Reverse into Bay of Biscay?

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Patrick McWilliams
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Reverse into Bay of Biscay?

Post by Patrick McWilliams » Tue Aug 02, 2005 12:01 pm

Hi All,

My apologies if this is an old thread but I don't see reference to it on the site.

In discussion of courses of action open to Capt. Lindemann after Bismarck's rudder became irretrievably jammed on 26 May 1941, I seem to recall a Kriegsmarine officer asking why they didn't think of reversing engines and sailing into the safer confines of the Bay of Biscay stern first?

I assume that the point he was making that reversing engines would have negated the effect of the rudder being jammed to one side.

Would this course of action have been feasible?

Would Lindemann need to have waited until Bismarck had swung to a north-west or west bearing so that a reversal of engines would have seen the ship head backwards in approximately the right direction (towards France)?

Assuming for the moment that this might have worked, what speed might have been achieved? Wouldn't even 10 knots away from the British battle fleet have been a massive improvement on a helpless course towards it? After all, the Germans were under no illusions that heavy Royal Navy units were on the way.

With (let's say) 7 hours of steaming from 23.00 to 06.00, it would be interesting to see if Bismarck might have just come within Luftwaffe range.

Maybe this is speculation but I'm certain that I read about someone in German naval circles having raised it as a possibility.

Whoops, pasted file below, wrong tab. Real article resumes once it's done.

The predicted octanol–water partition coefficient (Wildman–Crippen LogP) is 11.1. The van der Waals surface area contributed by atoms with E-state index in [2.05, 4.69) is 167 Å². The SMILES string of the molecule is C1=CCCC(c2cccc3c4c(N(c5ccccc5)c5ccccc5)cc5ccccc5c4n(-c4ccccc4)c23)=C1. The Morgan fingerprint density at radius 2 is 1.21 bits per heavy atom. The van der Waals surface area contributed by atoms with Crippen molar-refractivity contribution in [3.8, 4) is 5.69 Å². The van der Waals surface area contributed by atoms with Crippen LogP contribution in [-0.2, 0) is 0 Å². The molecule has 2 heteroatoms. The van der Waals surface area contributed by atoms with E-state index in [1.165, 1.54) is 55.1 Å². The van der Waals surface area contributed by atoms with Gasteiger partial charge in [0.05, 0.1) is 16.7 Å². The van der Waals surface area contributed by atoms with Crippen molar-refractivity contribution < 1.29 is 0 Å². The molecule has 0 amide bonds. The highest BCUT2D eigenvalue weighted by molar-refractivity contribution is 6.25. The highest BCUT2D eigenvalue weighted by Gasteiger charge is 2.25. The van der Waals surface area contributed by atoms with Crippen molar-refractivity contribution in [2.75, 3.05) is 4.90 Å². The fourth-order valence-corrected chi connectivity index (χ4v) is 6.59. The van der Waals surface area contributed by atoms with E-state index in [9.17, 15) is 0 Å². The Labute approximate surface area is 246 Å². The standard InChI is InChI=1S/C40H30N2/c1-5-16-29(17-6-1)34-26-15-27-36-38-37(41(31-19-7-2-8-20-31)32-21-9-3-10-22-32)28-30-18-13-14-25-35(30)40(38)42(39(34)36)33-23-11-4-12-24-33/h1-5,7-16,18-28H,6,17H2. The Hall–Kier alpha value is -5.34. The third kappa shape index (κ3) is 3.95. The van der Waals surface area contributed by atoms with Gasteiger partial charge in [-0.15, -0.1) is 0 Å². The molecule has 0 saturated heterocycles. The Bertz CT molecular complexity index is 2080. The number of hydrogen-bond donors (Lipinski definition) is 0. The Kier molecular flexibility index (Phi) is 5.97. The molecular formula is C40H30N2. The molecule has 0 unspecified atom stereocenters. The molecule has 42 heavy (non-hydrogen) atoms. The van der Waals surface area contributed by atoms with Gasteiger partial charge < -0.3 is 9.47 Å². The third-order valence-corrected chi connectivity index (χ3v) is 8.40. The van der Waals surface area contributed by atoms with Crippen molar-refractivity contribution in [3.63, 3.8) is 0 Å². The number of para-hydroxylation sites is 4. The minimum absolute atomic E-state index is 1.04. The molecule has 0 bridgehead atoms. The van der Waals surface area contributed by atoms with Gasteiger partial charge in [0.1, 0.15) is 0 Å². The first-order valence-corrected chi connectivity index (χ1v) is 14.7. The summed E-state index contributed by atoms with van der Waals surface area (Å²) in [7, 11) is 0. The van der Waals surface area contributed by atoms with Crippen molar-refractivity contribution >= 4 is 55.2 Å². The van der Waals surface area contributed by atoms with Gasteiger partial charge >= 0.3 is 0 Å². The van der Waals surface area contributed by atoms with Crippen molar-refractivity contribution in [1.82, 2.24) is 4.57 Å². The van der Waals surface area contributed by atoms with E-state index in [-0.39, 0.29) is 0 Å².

This site is endowed with people with great technical knowledge, so perhaps a few ideas on this point might be forthcoming?

Many thanks,

Patrick

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Re: Reverse into Bay of Biscay?

Post by Tiornu » Tue Aug 02, 2005 5:16 pm

The effect of the jammed rudder was that the ship could not steer. Reversing the engines would not change that fact. The wind and sea would still be pushing Bismarck away from escape.

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Post by Luca Bevilacqua » Wed Aug 10, 2005 2:25 pm

Hi Patrick,

I would be inclined to think that reversing engines and steering a fairly regular course in tough wheater conditions would not be an easy task at all, close to impossible, likely.

Still I fully agree with you that it apparently was not even attempted in any form.
What could be the harm in trying, given the already desperate situation ?
May be it was just plain impossible, but I still have not seen a definitive proof for it.

I must apologise with you in that I made a somewhat similar post on the other forum (http://www.bismarck-class.dk/forum/viewtopic.php?t=1729). Having just now seen your post I realise that mine be seen as a reference to your post or this forum.
It is just a coincidence, tough, I had seen the topic raised in a somewhat childish fashion somewhere (long ago), and I was not referring to your post which is very seriously stated.

Anyway I got some informed replies you might be interested in.
(I apologise with the webmaster, if referencing to other forums directly is not allowed, I will not do that again, just please let me know).

To the point of Luftwaffe cover I am strongly convinced that much more could have been done. In fact I argued so on (http://www.bismarck-class.dk/forum/viewtopic.php?t=1721).

I think that aerial attack could be carried out also in the position Bismarck found itself in the real scenario May the 27th.
Of course any hypotetical coming closer to France would have helped. Main problem with the failed aerial attacks was one of coordination/resolve I think.
Failing that even 100 miles or so closer would not do any good.
It is also possible than if Lutjens had tought he still had some hope to escape (managing to emergency steer in some way) the aerial support would have gotten better motivation.

My best regards

Luca Bevilacqua

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Post by José M. Rico » Wed Aug 10, 2005 4:50 pm

There is no need to apologize Luca, it is perfectly ok to refer to other websites.

As for Bismarck sailing backwards, this subject has been discussed on Müllenheim-Rechberg's book. I quote from there: